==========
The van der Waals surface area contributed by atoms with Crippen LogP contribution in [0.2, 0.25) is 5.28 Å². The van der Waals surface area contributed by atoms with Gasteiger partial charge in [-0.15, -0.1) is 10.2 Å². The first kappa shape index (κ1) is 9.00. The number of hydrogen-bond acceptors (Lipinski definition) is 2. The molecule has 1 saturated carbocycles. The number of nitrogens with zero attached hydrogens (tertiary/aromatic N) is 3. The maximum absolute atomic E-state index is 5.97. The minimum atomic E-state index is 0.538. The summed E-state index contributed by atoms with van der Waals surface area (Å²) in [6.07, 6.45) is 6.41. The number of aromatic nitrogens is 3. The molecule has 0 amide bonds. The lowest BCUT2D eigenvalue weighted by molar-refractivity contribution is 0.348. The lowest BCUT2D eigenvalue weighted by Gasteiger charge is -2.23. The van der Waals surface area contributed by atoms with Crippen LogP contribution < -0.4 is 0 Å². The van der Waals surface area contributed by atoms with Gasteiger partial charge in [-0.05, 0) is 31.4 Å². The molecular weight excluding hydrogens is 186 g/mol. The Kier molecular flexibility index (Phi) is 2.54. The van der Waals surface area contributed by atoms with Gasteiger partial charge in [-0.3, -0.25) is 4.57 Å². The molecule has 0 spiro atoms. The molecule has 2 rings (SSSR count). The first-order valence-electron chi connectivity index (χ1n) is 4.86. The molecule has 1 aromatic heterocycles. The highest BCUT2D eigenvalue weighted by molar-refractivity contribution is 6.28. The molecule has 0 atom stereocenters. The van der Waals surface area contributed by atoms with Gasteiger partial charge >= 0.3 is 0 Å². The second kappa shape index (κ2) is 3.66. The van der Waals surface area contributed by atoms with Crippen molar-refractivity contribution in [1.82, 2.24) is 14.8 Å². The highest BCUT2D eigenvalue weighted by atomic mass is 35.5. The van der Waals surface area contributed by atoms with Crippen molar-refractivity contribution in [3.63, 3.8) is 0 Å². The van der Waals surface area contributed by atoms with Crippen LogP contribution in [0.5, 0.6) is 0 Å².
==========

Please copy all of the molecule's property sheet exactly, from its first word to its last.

The van der Waals surface area contributed by atoms with Crippen LogP contribution in [0.2, 0.25) is 5.28 Å². The van der Waals surface area contributed by atoms with Gasteiger partial charge in [-0.15, -0.1) is 10.2 Å². The first kappa shape index (κ1) is 9.00. The number of hydrogen-bond acceptors (Lipinski definition) is 2. The molecule has 1 saturated carbocycles. The number of nitrogens with zero attached hydrogens (tertiary/aromatic N) is 3. The maximum absolute atomic E-state index is 5.97. The minimum atomic E-state index is 0.538. The summed E-state index contributed by atoms with van der Waals surface area (Å²) in [6.07, 6.45) is 6.41. The number of aromatic nitrogens is 3. The molecule has 0 amide bonds. The lowest BCUT2D eigenvalue weighted by molar-refractivity contribution is 0.348. The lowest BCUT2D eigenvalue weighted by Gasteiger charge is -2.23. The van der Waals surface area contributed by atoms with Crippen LogP contribution < -0.4 is 0 Å². The van der Waals surface area contributed by atoms with Gasteiger partial charge in [-0.05, 0) is 31.4 Å². The molecular weight excluding hydrogens is 186 g/mol. The Kier molecular flexibility index (Phi) is 2.54. The van der Waals surface area contributed by atoms with Gasteiger partial charge in [-0.3, -0.25) is 4.57 Å². The molecule has 0 spiro atoms. The molecule has 2 rings (SSSR count). The first-order valence-electron chi connectivity index (χ1n) is 4.86. The molecule has 1 aromatic heterocycles. The highest BCUT2D eigenvalue weighted by molar-refractivity contribution is 6.28. The molecule has 0 atom stereocenters. The van der Waals surface area contributed by atoms with Gasteiger partial charge >= 0.3 is 0 Å². The second kappa shape index (κ2) is 3.66. The van der Waals surface area contributed by atoms with Crippen molar-refractivity contribution in [1.82, 2.24) is 14.8 Å². The highest BCUT2D eigenvalue weighted by atomic mass is 35.5. The van der Waals surface area contributed by atoms with Crippen molar-refractivity contribution in [3.63, 3.8) is 0 Å². The van der Waals surface area contributed by atoms with Crippen LogP contribution in [0.5, 0.6) is 0 Å².